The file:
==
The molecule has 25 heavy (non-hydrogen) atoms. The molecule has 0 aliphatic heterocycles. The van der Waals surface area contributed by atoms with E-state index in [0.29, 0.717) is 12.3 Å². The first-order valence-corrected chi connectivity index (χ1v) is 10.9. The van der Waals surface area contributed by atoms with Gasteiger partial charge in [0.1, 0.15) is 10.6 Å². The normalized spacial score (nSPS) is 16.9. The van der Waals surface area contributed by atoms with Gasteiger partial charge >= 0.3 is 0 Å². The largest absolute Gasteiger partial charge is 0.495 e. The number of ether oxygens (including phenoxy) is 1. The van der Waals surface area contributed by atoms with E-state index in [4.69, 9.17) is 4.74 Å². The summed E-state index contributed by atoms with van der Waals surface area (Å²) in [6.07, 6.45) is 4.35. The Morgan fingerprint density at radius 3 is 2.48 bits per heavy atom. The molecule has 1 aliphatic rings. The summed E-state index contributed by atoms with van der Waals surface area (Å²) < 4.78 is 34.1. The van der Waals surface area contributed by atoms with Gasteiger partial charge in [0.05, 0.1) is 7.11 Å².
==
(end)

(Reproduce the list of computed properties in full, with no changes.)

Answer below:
The molecule has 25 heavy (non-hydrogen) atoms. The molecule has 0 aliphatic heterocycles. The van der Waals surface area contributed by atoms with E-state index in [0.29, 0.717) is 12.3 Å². The first-order valence-corrected chi connectivity index (χ1v) is 10.9. The van der Waals surface area contributed by atoms with Gasteiger partial charge in [0.1, 0.15) is 10.6 Å². The normalized spacial score (nSPS) is 16.9. The van der Waals surface area contributed by atoms with Gasteiger partial charge >= 0.3 is 0 Å². The largest absolute Gasteiger partial charge is 0.495 e. The number of ether oxygens (including phenoxy) is 1. The van der Waals surface area contributed by atoms with E-state index in [4.69, 9.17) is 4.74 Å². The summed E-state index contributed by atoms with van der Waals surface area (Å²) in [6.07, 6.45) is 4.35. The Morgan fingerprint density at radius 3 is 2.48 bits per heavy atom. The molecule has 1 aliphatic rings. The summed E-state index contributed by atoms with van der Waals surface area (Å²) < 4.78 is 34.1. The van der Waals surface area contributed by atoms with Gasteiger partial charge in [0.05, 0.1) is 7.11 Å².